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Record Funds for Federal Research

Counter-terrorism technology, National Institutes of Health are big winners in the White House budget request.
February 5, 2002

The White House announced today that it would request $112 billion for federal research and development for fiscal 2003, an eight percent increase from 2002’s $103 billion figure, and the largest federal R&D budget in history. The request for the federal science and technology budget, a subset of total R&D spending, increased nine percent to $57 billion. “This is a good budget for science,” John Marburger, director of the White House Office of Science and Technology Policy told reporters via a conference call from his office. “It’s the first time in history the president has requested an R&D budget greater than $100 billion. It’s also the largest increase in federal R&D in over 10 years.”

Marcus Peacock, associate director of the Office of Management and Budget for natural resources programs, said the request reflected the priorities President Bush laid out in his state-of-the-nation address: fighting terrorism abroad, protecting homeland security and reviving the economy. “Science plays an important part in these three priorities,” Peacock said.

The biggest increase would go to the National Institutes of Health. If approved, the $3.9 billion, 17% increase will raise NIH spending to $27.3 billion and fulfill a Bush campaign pledge to double the agency’s budget by 2003.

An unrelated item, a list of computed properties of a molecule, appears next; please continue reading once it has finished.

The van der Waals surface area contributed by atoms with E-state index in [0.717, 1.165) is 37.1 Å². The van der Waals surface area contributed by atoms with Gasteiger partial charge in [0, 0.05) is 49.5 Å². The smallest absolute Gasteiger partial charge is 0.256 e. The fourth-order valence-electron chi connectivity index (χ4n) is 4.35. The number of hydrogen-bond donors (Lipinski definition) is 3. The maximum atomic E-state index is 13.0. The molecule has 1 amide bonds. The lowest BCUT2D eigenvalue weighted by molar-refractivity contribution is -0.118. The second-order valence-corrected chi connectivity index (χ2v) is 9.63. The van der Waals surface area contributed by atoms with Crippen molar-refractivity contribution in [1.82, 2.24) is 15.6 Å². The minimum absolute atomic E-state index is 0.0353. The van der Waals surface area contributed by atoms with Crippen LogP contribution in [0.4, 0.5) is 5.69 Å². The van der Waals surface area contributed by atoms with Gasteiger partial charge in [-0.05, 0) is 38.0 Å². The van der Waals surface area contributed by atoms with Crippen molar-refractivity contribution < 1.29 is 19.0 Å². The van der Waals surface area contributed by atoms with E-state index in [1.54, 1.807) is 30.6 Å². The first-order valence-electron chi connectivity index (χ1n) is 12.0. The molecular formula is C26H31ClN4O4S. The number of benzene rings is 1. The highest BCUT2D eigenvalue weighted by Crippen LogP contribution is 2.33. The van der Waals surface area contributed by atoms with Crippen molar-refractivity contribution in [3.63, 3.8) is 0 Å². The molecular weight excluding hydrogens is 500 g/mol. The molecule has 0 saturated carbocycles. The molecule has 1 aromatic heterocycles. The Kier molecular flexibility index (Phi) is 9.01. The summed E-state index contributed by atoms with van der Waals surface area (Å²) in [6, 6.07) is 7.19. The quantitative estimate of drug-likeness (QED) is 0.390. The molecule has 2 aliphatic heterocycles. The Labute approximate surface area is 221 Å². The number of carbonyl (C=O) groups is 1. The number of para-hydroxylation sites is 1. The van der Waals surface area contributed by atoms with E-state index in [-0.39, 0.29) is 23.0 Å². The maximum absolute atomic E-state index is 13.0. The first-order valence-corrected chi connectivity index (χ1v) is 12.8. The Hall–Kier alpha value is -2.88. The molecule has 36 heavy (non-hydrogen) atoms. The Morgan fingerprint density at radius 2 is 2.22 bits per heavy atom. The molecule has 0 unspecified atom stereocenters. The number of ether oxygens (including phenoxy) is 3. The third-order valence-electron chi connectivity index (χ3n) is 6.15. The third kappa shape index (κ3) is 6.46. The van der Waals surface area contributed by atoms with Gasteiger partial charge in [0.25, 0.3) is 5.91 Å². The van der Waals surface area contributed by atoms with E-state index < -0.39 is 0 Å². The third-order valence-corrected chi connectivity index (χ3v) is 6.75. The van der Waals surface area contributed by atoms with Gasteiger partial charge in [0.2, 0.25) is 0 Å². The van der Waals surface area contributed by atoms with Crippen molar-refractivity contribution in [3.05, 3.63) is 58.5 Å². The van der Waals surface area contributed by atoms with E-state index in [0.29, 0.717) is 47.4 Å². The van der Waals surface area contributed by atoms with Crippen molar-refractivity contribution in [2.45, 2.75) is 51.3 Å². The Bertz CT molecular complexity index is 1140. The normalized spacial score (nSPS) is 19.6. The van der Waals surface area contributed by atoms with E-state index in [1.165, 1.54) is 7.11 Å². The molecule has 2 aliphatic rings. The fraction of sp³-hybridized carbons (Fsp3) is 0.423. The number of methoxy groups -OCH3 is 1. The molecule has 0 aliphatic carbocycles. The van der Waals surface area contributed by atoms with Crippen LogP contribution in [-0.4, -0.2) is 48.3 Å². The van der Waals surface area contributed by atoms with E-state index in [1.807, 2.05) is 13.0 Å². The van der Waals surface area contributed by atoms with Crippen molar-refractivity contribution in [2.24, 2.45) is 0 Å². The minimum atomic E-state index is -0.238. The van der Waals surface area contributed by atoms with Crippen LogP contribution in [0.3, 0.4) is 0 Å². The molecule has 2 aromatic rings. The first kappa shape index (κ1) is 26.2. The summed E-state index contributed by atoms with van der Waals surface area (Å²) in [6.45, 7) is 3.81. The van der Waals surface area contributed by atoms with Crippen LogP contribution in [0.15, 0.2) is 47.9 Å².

The administration also requested significant increases for NASA and the National Science Foundation: $661 million (8%) and $241 million (5%), respectively. The budget also increases interagency R&D into anti-terrorism technology, networking and information technology, nanotechnology, and climate change.

The departments of transportation, commerce, and the interior would see the biggest cuts in science and technology spending: $103 million (16%), $87 million (9%) and $46 million (5%), respectively. Marburger said the cuts reflected a shift away from specially earmarked projects toward more competitive, peer-reviewed programs.

Among the specific efforts getting big pushes: research into bioterrorism defense, $2.4 billion; research into safeguarding the nation’s nuclear arsenal, $3.1 billion; and climate change research, $1.7 billion.

White House R&D Budget Proposal

  2002
($M)
2003
($M)
Increase
($M)
Percent
Increase
Basic Research
Applied Research
Development
Facilities and Equipment
23,542
24,082
50,960
4,598
25,545
26,290
55,520
4,401
2,003
2,208
4,560
-197
9%
9%
9%
-4%
TOTAL 103,182 111,756 8,574 8%

Science and Technology Budget Proposal by Agency

  2002
($M)
2003
($M)
Increase
($M)
Percent
Increase
National Institutes of Health
NASA
National Science Foundation
Energy
Defense
Agriculture
Interior (USGS)
Commerce
Environmental Protection Agency
Transportation
Education
Veterans Affairs
23,433
8,113
4,795
5,099
4,961
1,890
950
948
750
651
377
373
27,335
8,774
5,036
5,027
4,952
1,913
904
861
797
548
431
409
3,902
661
241
-72
-9
23
-46
-87
47
-103
54
36
17%
8%
5%
-1%
0%
1%
-5%
-9%
6%
-16%
14%
10%
TOTAL 52,340 56,987 4,647 9%

Source: White House Office of Science and Technology Policy.

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